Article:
Friday, April 13, 2007

"It's just a j-o-b," said the only major leaguer I've ever met of his 51 years in professional baseball. He couldn't believe that I was so in awe of his 49 big-league at-bats, nor could he believe that I would remember that the Tigers beat the Padres in 5 games to win the 1984 World Series, even though he was the Padres' hitting coach at the time. "I don't like fans," he said, because a fan, after all, is just a fanatic. If he ever reads this, I figure he'll be dismayed that I took the liberty of researching his brief career in the majors: a batting average of .286 and one home run over three short stints with the White Sox from 1962-66.

Nonetheless, Deacon Jones did indulge me enough to discuss facing Satchel Paige, batting in front of Roberto Clemente in winter ball, receiving a compliment from Mickey Mantle and a life-changing workout with Jackie Robinson and the Brooklyn Dodgers. Despite his instructions to the contrary, I can't put into words how special it was to meet someone who had not only spent the last half century in the sport, but rubbed shoulders, however briefly, with the long-gone legends of the past.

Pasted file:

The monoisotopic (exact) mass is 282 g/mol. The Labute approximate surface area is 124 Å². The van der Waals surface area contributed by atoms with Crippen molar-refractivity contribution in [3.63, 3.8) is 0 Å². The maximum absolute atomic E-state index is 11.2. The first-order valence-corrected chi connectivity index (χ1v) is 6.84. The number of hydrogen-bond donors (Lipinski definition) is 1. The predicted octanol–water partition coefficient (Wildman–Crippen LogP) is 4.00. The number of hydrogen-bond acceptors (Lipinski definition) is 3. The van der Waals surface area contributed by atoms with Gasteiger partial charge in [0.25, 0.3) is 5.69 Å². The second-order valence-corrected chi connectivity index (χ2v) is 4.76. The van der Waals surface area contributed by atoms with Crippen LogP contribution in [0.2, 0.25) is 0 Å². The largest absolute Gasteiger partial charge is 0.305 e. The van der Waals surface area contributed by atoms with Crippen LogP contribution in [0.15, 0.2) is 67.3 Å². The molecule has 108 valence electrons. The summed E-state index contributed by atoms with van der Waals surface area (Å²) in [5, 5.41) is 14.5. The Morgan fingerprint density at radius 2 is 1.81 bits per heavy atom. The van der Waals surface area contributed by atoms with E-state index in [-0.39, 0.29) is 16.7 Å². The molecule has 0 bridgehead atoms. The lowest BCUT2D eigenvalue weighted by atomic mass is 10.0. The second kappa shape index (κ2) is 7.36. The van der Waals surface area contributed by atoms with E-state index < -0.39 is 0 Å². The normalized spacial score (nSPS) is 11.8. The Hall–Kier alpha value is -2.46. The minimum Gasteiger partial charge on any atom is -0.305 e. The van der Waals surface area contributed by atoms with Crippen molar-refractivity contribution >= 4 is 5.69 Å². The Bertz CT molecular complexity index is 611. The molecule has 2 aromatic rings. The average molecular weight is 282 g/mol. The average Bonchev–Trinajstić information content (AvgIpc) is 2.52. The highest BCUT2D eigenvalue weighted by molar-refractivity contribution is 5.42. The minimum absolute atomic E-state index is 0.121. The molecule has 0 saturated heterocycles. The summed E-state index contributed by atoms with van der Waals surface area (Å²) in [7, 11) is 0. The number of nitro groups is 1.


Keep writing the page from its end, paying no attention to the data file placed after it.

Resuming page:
"What is it about baseball that you like?" he asked, demanding "an intelligent answer". I stammered something about watching because I enjoyed it, but the question was provocative enough that I didn't have an answer until sometime this evening. I enjoy watching baseball because it's hard to use a thin cylinder to hit a ball moving at 150 kilometres per hour. It's very hard, in fact. Baseball is rare amongst human endeavours in that immortality awaits anyone who suceeds in two out of every five attempts. I watch baseball because it's hard to throw a curveball that drops from the shoulders to the knees in less than the span of an instant. More than anything, though, I watch baseball because it's fun.

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